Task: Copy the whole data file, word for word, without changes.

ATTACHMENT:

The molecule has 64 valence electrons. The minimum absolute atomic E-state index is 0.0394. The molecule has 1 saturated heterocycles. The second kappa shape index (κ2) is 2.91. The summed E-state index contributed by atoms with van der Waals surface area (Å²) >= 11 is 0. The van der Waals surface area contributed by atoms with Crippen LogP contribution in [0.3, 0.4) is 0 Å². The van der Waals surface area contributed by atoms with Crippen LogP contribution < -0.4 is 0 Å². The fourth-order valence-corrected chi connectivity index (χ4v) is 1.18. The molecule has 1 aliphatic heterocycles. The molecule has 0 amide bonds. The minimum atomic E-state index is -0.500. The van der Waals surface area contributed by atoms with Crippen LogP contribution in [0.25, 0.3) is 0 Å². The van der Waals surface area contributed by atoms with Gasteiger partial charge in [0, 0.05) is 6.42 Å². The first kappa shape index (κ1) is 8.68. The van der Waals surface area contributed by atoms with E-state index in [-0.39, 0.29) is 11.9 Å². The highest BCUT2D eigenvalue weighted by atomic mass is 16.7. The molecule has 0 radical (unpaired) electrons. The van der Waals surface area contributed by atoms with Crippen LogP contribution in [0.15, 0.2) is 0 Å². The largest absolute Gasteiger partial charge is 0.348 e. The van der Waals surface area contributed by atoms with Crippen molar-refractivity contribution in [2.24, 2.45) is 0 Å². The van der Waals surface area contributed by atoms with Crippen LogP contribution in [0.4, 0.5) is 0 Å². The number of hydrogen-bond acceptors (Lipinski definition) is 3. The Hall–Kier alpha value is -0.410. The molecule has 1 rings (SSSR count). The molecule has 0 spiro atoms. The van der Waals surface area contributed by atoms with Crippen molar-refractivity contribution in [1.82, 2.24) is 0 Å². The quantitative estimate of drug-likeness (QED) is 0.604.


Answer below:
The molecule has 64 valence electrons. The minimum absolute atomic E-state index is 0.0394. The molecule has 1 saturated heterocycles. The second kappa shape index (κ2) is 2.91. The summed E-state index contributed by atoms with van der Waals surface area (Å²) >= 11 is 0. The van der Waals surface area contributed by atoms with Crippen LogP contribution in [0.3, 0.4) is 0 Å². The van der Waals surface area contributed by atoms with Crippen LogP contribution < -0.4 is 0 Å². The fourth-order valence-corrected chi connectivity index (χ4v) is 1.18. The molecule has 1 aliphatic heterocycles. The molecule has 0 amide bonds. The minimum atomic E-state index is -0.500. The van der Waals surface area contributed by atoms with Crippen LogP contribution in [0.25, 0.3) is 0 Å². The van der Waals surface area contributed by atoms with Gasteiger partial charge in [0, 0.05) is 6.42 Å². The first kappa shape index (κ1) is 8.68. The van der Waals surface area contributed by atoms with E-state index in [-0.39, 0.29) is 11.9 Å². The highest BCUT2D eigenvalue weighted by atomic mass is 16.7. The molecule has 0 radical (unpaired) electrons. The van der Waals surface area contributed by atoms with Crippen LogP contribution in [0.15, 0.2) is 0 Å². The largest absolute Gasteiger partial charge is 0.348 e. The van der Waals surface area contributed by atoms with Crippen molar-refractivity contribution in [2.24, 2.45) is 0 Å². The van der Waals surface area contributed by atoms with Crippen LogP contribution in [0.4, 0.5) is 0 Å². The number of hydrogen-bond acceptors (Lipinski definition) is 3. The Hall–Kier alpha value is -0.410. The molecule has 1 rings (SSSR count). The molecule has 0 spiro atoms. The van der Waals surface area contributed by atoms with Crippen molar-refractivity contribution in [1.82, 2.24) is 0 Å². The quantitative estimate of drug-likeness (QED) is 0.604.